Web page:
She wore a light blue dress with a satin pleated skirt and a flattering, fitted black lace top. He wore a blue suit — the same suit he wore on all their dates — and sent her gardenias.
That was on their first date, back on the day of their junior prom at East Alton-Wood River High in Wood River, Ill., in 1945.
On March 10 this year in Tampa, 67 years later, she again wore a blue dress, this time pale ice blue embellished with little beads, the tiered skirt edged in silver.
They stood at the Jesuit High School chapel. A ring bearer carried the rings gently on a satin pillow. Her son sang, her grandsons played the piano. Her sister was maid of honor, and his brother was best man.
Bobby Ann Tarcza and Richard Stegemeier were getting married, 71 years after they first met in the eighth grade. She is quick to giggle that she married "an older man." Both are 83, but Richard is five months her senior.
On Wood River Avenue in Wood River, Bobby and Richard were neighbors. "A small city near St. Louis, where Mom made apple pies," said Bobby.
Eventually they went to the same high school. Around the time of their junior prom, classmates were setting up dates for each other, and someone asked Bobby, "Would you go with Richard?" When she said she would, Richard asked her to prom. It was his first date. They proceeded to date throughout their senior year.
"He's blushing," Bobby said as they recalled the events recently. "I was the first girl he kissed."
"We had to be in at 11 p.m.," she said, and only dated one day a week, when they would go to a show together. On weekdays, "He'd call me for 15 minutes," the limit her businessman father set on their phone calls.
Without telling Richard, she put him up for senior class president. He won. "We were unknown commodities to each other," Richard said. She helped him outgrow his shyness.
Bobby graduated No. 2 in her class and went to Northwestern University. Richard went to the School of Mines in Rolla, Mo. They wrote each other for a while, but at Northwestern, there were "12 boys to every girl," Bobby said. She decided to date. In 1952, after he graduated, Richard married a girl he had met in college. Bobby had found a boy, too, and they married in 1953.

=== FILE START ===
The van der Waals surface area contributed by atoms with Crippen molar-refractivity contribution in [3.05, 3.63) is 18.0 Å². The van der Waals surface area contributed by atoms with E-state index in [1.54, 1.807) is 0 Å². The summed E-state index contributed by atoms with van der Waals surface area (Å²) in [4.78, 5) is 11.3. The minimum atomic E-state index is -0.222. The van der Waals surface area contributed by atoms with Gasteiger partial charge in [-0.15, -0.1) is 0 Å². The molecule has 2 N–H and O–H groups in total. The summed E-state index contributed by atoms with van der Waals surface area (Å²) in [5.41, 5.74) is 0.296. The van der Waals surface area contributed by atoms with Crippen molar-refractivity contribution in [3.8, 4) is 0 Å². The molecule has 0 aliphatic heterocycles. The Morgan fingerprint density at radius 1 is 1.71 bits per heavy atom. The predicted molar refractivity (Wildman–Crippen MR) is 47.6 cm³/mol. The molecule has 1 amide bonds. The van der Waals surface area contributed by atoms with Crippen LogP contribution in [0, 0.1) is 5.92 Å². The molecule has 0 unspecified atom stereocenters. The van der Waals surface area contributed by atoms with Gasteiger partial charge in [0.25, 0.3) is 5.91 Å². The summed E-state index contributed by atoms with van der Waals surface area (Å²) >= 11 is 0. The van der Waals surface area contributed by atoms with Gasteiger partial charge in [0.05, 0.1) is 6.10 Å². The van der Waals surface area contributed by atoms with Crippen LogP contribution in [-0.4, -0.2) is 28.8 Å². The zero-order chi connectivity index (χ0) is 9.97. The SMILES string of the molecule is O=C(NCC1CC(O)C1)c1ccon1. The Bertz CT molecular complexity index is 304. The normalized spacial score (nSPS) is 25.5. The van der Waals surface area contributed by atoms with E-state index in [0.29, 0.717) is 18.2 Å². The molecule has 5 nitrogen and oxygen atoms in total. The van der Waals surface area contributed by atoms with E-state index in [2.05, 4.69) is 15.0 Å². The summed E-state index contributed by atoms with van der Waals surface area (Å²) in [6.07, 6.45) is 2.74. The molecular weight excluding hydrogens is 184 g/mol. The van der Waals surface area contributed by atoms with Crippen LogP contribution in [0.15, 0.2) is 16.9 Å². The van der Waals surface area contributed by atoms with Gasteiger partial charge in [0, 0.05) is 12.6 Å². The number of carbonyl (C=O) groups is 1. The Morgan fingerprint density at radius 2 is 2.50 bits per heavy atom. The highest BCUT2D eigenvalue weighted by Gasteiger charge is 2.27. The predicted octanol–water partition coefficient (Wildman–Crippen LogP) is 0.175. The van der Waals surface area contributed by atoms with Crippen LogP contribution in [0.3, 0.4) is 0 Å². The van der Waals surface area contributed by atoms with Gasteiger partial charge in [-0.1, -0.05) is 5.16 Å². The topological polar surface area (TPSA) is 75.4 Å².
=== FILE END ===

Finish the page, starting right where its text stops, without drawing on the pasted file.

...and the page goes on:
They both enjoyed long, successful marriages, moving and having families. (Each had two boys and two girls.) They occasionally saw one another at high school reunions. Later, both were widowed.
In 2011, when Richard heard that Bobby had lost her husband, he decided to call her to offer his condolences. From a high school classmate, he learned her married name and that she lived in Tampa. He wasn't sure if he'd find her in the phone book. Lucky for him, there were only three entries with her name. He called the first number, and it was disconnected. "That was a dry run," he said. Looking on the Internet, he found two other Tarczas and called one.
"That's my mother," answered Wally Tarcza, who gave Richard her number.
He called Bobby right away. "We took up where we left off," said Richard. In November, Richard was visiting his daughter in South Carolina and traveled to Florida to see Bobby. "We talked and talked and talked," Bobby said.
In January, Bobby visited Anaheim, Calif., where Richard lived. She stayed at his home. "There was a housekeeper, we were well chaperoned," Bobby quickly pointed out.
"We had more in common than we would have ever believed," said Richard. "We realized we weren't high school kids anymore."
From there, he said, "It happened like lightning."
During that visit, Bobby and Richard decided they should get married.
"When you admire someone and are with them for a while, and are having really good times . . . We knew we were right for each other," Richard said.
"We decided we should spend the rest of our lives together," he said. This was no light decision for a couple who each had been married close to half a century. "When we make a commitment to marry, we both marry for life." When she returned to Florida, Richard sent Bobby gardenias.
At their wedding last month, all their children and most of their grandchildren were there to celebrate. "It was such a meaningful, beautiful event," Bobby said. Even more meaningful than that first prom date.
"We're living our happily ever after."
Nourhan Elsayed is an IB senior at St. Petersburg High and a staff writer for tb-two*, the Times' weekly newspaper for high schools, where this story first appeared.